Casey Hayward believes his body of work speaks for itself.
In four years in the toughest football conference in the country, he repeatedly held the SEC’s best receivers in check and tied a Vanderbilt record with 15 interceptions.
“I feel like I’m a first-round guy,” Hayward said. “I think I am one of the top five cornerbacks in the nation.”
Still, Hayward is happy to put in little additional effort. He plans to do exactly that this weekend when he arrives in Indianapolis for the NFL combine.
Fast times and good measurements in front of representatives from all 32 teams over the three-day stretch could boost Hayward’s stock for the upcoming NFL Draft. With the draft still two months away, projections are in the premature stage, but some experts see Hayward as high as a third-round pick.
“If you do really well, regardless of who you are, you can improve your stock,” Hayward said of the combine. “I think if I run a great time [in the 40-yard dash] I’ll improve my stock. I feel like I am a first-round, second-round guy. I don’t know where anybody has projected me. But nobody does until the actual draft day.
“You can project anything but if a team likes you, they like you.”
Hayward helped himself last month when he took part in the Senior Bowl in Mobile, Ala. In addition to playing with some of the country’s other top seniors, he spent a week receiving tutelage from the coaching staff of the Washington Redskins, who coached the South team.
He capped off the week with a stellar performance in the game. He intercepted one pass and broke up another.
“I think I performed pretty good overall,” he said. “I showed people what they already know I can do. ... As long as I am getting taught what they want me to do I feel like I can fit anybody’s scheme. We ran zone. We ran man. We ran cover 2. I think I can fit anybody’s scheme.”
Opportunities such as the Senior Bowl, the combine and his Pro Day in March at Vanderbilt are important to turn NFL scouts from doubters into believers.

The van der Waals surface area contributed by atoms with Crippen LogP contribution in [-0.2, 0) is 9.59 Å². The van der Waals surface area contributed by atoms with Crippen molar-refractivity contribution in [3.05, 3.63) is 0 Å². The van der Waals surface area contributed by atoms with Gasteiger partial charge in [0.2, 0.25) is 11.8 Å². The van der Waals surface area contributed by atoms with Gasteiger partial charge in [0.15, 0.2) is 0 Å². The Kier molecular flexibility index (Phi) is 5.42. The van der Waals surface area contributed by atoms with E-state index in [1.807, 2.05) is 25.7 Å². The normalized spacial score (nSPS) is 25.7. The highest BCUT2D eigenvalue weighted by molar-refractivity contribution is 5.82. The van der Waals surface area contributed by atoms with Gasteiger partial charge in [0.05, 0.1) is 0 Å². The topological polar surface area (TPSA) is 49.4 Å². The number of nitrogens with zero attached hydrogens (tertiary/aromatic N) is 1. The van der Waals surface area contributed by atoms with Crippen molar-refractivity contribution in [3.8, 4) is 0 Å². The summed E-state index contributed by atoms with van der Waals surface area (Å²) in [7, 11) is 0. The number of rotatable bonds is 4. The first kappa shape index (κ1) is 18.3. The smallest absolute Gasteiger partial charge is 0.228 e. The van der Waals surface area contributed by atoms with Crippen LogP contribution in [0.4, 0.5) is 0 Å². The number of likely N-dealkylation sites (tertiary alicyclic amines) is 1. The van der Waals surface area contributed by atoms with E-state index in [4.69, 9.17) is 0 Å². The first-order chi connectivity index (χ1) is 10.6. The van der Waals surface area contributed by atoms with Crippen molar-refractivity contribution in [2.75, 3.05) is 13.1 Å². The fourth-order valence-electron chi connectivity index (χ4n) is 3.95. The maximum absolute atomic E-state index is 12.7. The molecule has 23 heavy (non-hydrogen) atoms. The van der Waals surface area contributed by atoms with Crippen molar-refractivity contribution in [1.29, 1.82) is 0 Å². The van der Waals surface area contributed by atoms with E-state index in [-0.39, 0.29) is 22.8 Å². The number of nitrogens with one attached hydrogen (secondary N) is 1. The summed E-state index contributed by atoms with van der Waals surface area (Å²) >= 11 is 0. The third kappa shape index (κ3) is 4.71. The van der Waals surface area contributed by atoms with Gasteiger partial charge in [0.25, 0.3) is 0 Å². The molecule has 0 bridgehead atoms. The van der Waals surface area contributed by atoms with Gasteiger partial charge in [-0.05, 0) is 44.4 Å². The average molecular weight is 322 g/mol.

At 5-foot-11 and 188 pounds, Hayward could be viewed as undersized. His quickness is another area of concern, and he admitted he is working on improving his speed and footwork.
He said without training he can run the 40-yard dash in the low 4.5 seconds. His lowest time has been listed at 4.42. Since early January, he has been in Florida training and said his times have improved but opted to keep them to himself.
“I’m going to wait till the combine to put them out,” said Hayward, a native of Perry, Ga. “They’re pretty good, though. Everybody wants to see how fast I am going to run. I just want to show everybody I can run fast as any corner.”
Over the past four years at Vanderbilt, the All-American and two-time All-SEC selection didn’t have a hard time keeping up with his competition.
He developed into a shutdown cornerback, breaking up 39 passes and registering 198 tackles.
“I’m always around the ball,” Hayward said. “You can’t beat that — someone always around the ball. I feel like I am going to bring that to an NFL team and give them the instincts of a smart player.”
Hayward really excelled in his past two seasons. Not afraid to be aggressive and jump routes, he intercepted 13 passes as a junior and senior.
He finished with seven in 2011 and had two games with multiple interceptions, including two interceptions in his final collegiate game against Cincinnati in the Liberty Bowl.
“I think he is a special player, and he is going to have a chance to play for a very, very long time,” Vanderbilt head coach James Franklin said after the Liberty Bowl. “He is a big-time player, and he steps up every single time you need him to step up.”
Hayward isn’t the only former Commodore with dreams of hearing his name called during the draft.
Safety Sean Richardson joins Hayward at the combine after the two spent the past four years as teammates in the secondary. Vanderbilt hasn’t had multiple invitees at the combine since wide receiver Earl Bennett, offensive guard Chris Williams and linebackers Earl Bennett and Curtis Gatewood attended in 2007.
Richardson, who has been training in California, totaled 63 tackles in 2011, just one more than Hayward. The 6-foot-2, 220-pounder sped to the ball throughout his career, recording 149 tackles and breaking up 10 passes.
He is projected as either a late seventh-round draft pick or undrafted free agent.
“Sean is really fast and explosive. I think he is going to be able to show that at the combine,” Hayward said. “He is one of the most underrated safeties there is in the SEC and in the country. Me, him, [defensive end] Tim Fugger and the rest of the team kind of get overlooked because of the school and all the other talent in the SEC. We’ve been as productive as anybody in the SEC.”
This weekend they’ll have yet another chance to prove it.